Second Continental Congress: July 5, 1775
July 5, 1775
Congress passes the Three Part Olive Branch Petition. John Adams admits that “There is some spunk in it,” John Hancock sends George Washington the Rules & Articles passed by Congress for the Government of the Troops, and Thomas Jefferson writes that “Nobody now entertains a doubt but that we are able to cope with the whole force of Great Britain, if we are but willing to exert ourselves.”
Link to date-related documents.
Journals of the Continental Congress [Edited]
Several letters from General Schuyler of the 2d and 3d of July were received and read.
Congress was concerned that “Governor Philip Skene and Mr. Lundy have designs inimical to American liberty” and recommended to the Pennsylvania delegates “to have the order of Congress of the 27 June last, respecting the sending Governor Skene [and now Mr. Lundy] to Hartford in Connecticut, immediately carried into execution.”
The Congress resumed the paragraph by paragraph debate of the Petition to the King written by John Dickinson. It “was agreed to, and ordered to be engrossed.” The delegates reinforced the allegiance to King George III and petitioned for 1) a redress of grievances and 2) reconciliation while at the same time arguing that 3) the colonial resort to taking up arms was in defense of traditional rights of Englishmen against laws passed by Parliament.
[Editor’s Note. One year later Congress declared independence from both King and Parliament. The King was not amused by this July 5 “Olive Branch Petition.”]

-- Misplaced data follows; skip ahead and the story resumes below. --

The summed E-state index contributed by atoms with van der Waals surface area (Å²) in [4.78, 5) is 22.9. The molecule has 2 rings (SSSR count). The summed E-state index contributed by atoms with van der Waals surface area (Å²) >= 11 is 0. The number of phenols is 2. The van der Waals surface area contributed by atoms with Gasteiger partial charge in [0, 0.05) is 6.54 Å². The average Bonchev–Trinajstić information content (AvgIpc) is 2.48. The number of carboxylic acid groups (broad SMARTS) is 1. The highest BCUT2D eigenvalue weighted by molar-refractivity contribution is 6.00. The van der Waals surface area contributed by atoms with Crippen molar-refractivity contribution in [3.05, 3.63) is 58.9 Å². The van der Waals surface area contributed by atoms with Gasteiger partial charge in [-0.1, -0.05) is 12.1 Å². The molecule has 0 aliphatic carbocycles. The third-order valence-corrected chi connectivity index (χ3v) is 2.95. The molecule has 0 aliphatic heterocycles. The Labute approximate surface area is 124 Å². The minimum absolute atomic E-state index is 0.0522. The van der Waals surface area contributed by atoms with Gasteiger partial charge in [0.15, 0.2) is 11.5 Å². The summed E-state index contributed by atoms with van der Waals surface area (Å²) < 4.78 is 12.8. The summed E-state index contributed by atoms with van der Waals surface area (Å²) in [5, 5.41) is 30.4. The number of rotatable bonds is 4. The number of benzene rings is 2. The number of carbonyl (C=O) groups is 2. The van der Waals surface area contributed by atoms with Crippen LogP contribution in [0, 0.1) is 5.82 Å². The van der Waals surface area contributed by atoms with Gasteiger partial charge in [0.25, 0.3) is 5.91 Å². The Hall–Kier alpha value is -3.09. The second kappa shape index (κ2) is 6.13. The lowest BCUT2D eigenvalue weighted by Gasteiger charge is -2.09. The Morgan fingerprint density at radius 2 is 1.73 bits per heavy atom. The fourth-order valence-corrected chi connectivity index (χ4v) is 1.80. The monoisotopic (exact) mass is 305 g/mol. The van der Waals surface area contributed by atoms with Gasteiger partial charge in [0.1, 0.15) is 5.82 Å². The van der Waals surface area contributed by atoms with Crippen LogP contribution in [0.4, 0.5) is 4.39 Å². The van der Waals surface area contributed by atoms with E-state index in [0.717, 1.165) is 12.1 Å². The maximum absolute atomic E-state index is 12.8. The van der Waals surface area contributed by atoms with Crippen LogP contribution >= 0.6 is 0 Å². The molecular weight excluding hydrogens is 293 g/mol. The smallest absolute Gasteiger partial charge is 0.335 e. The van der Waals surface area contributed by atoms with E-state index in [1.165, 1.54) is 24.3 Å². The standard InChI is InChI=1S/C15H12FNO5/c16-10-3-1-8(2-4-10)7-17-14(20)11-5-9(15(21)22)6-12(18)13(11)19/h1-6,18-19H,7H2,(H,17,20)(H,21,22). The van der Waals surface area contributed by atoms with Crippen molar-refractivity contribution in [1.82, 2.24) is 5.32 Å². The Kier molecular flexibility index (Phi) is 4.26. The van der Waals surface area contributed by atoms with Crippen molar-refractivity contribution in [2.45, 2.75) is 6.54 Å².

Congress adjourned until tomorrow.
John Hancock to George Washington.
Since my last to you by Alexander the Express nothing has Taken place in Congress that particularly Respects your Department. By Direction of the Congress I now Transmit you by Mr. Fessenden our Return Express, the Rules & Articles passed by Congress for the Government of the Troops under your Command. [Editor’s Note. Please see June 30]
John Adams to Joseph Palmer
The bearers of this letter, Mr. Stephen Collins and Mr. John Kaign, are of the peaceable society called Quakers or Friends, yet they are possessed of liberal sentiments, and are very far from being enemies to American principles or practices. They are warm, zealous friends of America….
This day has been spent in debating a manifesto setting forth the causes of our taking arms. There is some spunk in it. It is ordered to be printed, but will not be done soon enough to be enclosed in this letter.
Thomas Jefferson to George Gilmer
Nobody now entertains a doubt but that we are able to cope with the whole force of Great Britain, if we are but willing to exert ourselves. It will indeed be expensive, extremely expensive; but people must lay aside views of building up fortunes during these troubles, and set apart a good proportion of their income to secure the rest. As our enemies have found we can reason like men, so now let us show them we can fight like men also….
Edited with commentary by Gordon Lloyd.